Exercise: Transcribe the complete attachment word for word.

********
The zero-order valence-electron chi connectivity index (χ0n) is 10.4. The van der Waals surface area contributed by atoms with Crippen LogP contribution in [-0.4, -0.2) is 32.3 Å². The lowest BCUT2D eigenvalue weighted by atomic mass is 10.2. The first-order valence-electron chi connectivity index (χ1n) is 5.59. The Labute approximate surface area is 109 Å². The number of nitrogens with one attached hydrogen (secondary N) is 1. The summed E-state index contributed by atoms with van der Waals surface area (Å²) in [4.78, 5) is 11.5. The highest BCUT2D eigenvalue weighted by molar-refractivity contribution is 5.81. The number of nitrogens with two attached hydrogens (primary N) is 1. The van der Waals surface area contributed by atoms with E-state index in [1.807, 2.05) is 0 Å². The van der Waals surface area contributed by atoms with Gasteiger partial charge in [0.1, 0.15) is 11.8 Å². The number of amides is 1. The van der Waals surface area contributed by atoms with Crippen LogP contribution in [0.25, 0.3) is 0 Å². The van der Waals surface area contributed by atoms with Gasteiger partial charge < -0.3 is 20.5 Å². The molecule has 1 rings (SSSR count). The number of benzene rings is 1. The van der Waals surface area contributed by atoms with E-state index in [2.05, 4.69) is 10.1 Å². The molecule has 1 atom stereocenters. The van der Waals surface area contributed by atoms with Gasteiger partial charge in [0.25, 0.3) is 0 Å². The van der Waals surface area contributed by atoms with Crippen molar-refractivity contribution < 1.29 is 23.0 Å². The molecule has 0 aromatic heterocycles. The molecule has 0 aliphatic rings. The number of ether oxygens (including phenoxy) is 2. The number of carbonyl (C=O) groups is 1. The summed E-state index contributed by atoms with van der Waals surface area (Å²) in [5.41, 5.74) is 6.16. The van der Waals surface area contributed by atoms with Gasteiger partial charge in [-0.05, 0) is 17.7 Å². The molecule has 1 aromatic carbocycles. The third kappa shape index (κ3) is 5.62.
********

The zero-order valence-electron chi connectivity index (χ0n) is 10.4. The van der Waals surface area contributed by atoms with Crippen LogP contribution in [-0.4, -0.2) is 32.3 Å². The lowest BCUT2D eigenvalue weighted by atomic mass is 10.2. The first-order valence-electron chi connectivity index (χ1n) is 5.59. The Labute approximate surface area is 109 Å². The number of nitrogens with one attached hydrogen (secondary N) is 1. The summed E-state index contributed by atoms with van der Waals surface area (Å²) in [4.78, 5) is 11.5. The highest BCUT2D eigenvalue weighted by molar-refractivity contribution is 5.81. The number of nitrogens with two attached hydrogens (primary N) is 1. The van der Waals surface area contributed by atoms with E-state index in [1.807, 2.05) is 0 Å². The van der Waals surface area contributed by atoms with Gasteiger partial charge in [0.1, 0.15) is 11.8 Å². The number of amides is 1. The van der Waals surface area contributed by atoms with Crippen LogP contribution in [0.25, 0.3) is 0 Å². The van der Waals surface area contributed by atoms with Gasteiger partial charge < -0.3 is 20.5 Å². The molecule has 1 rings (SSSR count). The number of benzene rings is 1. The van der Waals surface area contributed by atoms with E-state index in [2.05, 4.69) is 10.1 Å². The molecule has 1 atom stereocenters. The van der Waals surface area contributed by atoms with Gasteiger partial charge in [0.25, 0.3) is 0 Å². The van der Waals surface area contributed by atoms with Crippen molar-refractivity contribution < 1.29 is 23.0 Å². The molecule has 0 aromatic heterocycles. The molecule has 0 aliphatic rings. The number of ether oxygens (including phenoxy) is 2. The number of carbonyl (C=O) groups is 1. The summed E-state index contributed by atoms with van der Waals surface area (Å²) in [5.41, 5.74) is 6.16. The van der Waals surface area contributed by atoms with Gasteiger partial charge in [-0.05, 0) is 17.7 Å². The molecule has 1 aromatic carbocycles. The third kappa shape index (κ3) is 5.62.